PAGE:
The third stock on the list of three worst performing Dow Jones stocks in 2021 is Verizon. Verizon is one of the largest telecommunications companies in the US. It operates in an oligopoly for cellular service, with AT&T (T) and T-Mobile (TMUS) accounting for about 90% of the post-paid market. Verizon’s cellular network serves more than 91 million post-paid, 4 million prepaid, and 25 million data services customers. In addition, the company recently acquired Tracfone with another 20 million prepaid customers. Verizon also owns the FiOS fiber network. Verizon has sold most of its fixed-line operations except in the Northeast, where it has about 25 million subscribers. Additionally, Verizon has a small online media group from the acquisitions of AOL and Yahoo, which it may sell.
Verizon launched its 5G service and now offers the faster mmWave technology that it sells as the 5G Ultra Wideband. The company is also rolling out its C-band service. In addition, Verizon is launching a fixed-wireless service that combines its fiber and latest wireless service in another move.
Verizon was not significantly affected by the COVID-19 pandemic since consumers and businesses still require cellular, fiber, networking, and telecommunication services. If anything, the demand was higher as the work from home trend accelerated video meetings and remote networking. These activities drove demand for faster speeds and more capacity.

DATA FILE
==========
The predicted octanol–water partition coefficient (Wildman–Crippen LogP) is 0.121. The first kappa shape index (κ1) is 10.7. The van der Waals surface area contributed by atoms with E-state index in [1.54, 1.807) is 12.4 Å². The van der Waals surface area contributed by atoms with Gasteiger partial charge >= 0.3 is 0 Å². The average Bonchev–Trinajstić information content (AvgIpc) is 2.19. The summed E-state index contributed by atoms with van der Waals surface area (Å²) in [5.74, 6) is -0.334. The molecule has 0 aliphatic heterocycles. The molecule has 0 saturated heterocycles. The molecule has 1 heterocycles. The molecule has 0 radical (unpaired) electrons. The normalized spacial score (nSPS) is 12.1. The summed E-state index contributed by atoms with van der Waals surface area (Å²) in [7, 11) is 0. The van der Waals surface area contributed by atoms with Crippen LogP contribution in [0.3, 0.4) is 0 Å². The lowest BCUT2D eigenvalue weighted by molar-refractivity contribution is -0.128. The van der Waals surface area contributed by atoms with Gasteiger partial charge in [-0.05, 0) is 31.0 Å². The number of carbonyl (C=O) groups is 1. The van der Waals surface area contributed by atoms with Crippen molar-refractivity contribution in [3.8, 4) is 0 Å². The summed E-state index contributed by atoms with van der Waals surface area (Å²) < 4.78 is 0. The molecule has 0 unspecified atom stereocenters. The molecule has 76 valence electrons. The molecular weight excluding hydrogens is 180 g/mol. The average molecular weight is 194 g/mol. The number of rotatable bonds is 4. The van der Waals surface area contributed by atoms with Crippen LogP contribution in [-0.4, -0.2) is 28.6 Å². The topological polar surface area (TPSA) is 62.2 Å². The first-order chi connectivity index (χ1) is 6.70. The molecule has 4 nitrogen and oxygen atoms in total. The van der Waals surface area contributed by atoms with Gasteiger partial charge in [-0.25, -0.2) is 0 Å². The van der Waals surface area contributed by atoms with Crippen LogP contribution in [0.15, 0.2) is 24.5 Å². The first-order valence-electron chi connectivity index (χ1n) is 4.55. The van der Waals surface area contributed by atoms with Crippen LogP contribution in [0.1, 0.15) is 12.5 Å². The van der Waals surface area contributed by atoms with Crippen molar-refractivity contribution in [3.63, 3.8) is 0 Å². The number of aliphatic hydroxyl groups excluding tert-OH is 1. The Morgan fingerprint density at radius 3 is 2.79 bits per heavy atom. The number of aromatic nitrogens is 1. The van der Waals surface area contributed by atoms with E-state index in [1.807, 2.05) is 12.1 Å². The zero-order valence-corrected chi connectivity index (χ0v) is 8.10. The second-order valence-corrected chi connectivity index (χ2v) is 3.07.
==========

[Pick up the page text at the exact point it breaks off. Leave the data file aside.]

The company is a dividend growth stock with 18 years of annual raises, making it a Dividend Contender. However, the dividend growth rate is low at about 2.6% in the past decade, 2.22% in the trailing 5-years, and 2.11% in the past 3-years.
Income investors should look at Verizon today. Verizon may be a better buy than AT&T since it has been more focused on its core offerings. In addition, AT&T is cutting its dividend reducing the stock’s appeal. The dividend yield is ~4.86% and more than the average in the past 5-years. The dividend is safe since the payout ratio is only about 50%, and the company has an investment-grade credit rating. Verizon has been a reliable dividend payer. The forward price-to-earnings (P/E) ratio is 9.8X compared to a long-term average of 12.2X to 16.2X. As seen in a screenshot from Stock Rover, the stock price is near the 50-day and 200-day exponential moving average (EMA), as seen in a screenshot from Stock Rover*.
Thanks for reading 3 Worst Performing Dow Jones Stocks in 2021!
Disclosure: Long MSFT.
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Prakash Kolli is the founder of the Dividend Power site. He is a self-taught investor, analyst, and writer on dividend growth stocks and financial independence. His writings can be found on Seeking Alpha, InvestorPlace, Business Insider, Nasdaq, TalkMarkets, ValueWalk, The Money Show, Forbes, Yahoo Finance, and leading financial sites. In addition, he is part of the Portfolio Insight and Sure Dividend teams. He was recently in the top 1.0% and 100 (73 out of over 13,450) financial bloggers, as tracked by TipRanks (an independent analyst tracking site) for his articles on Seeking Alpha.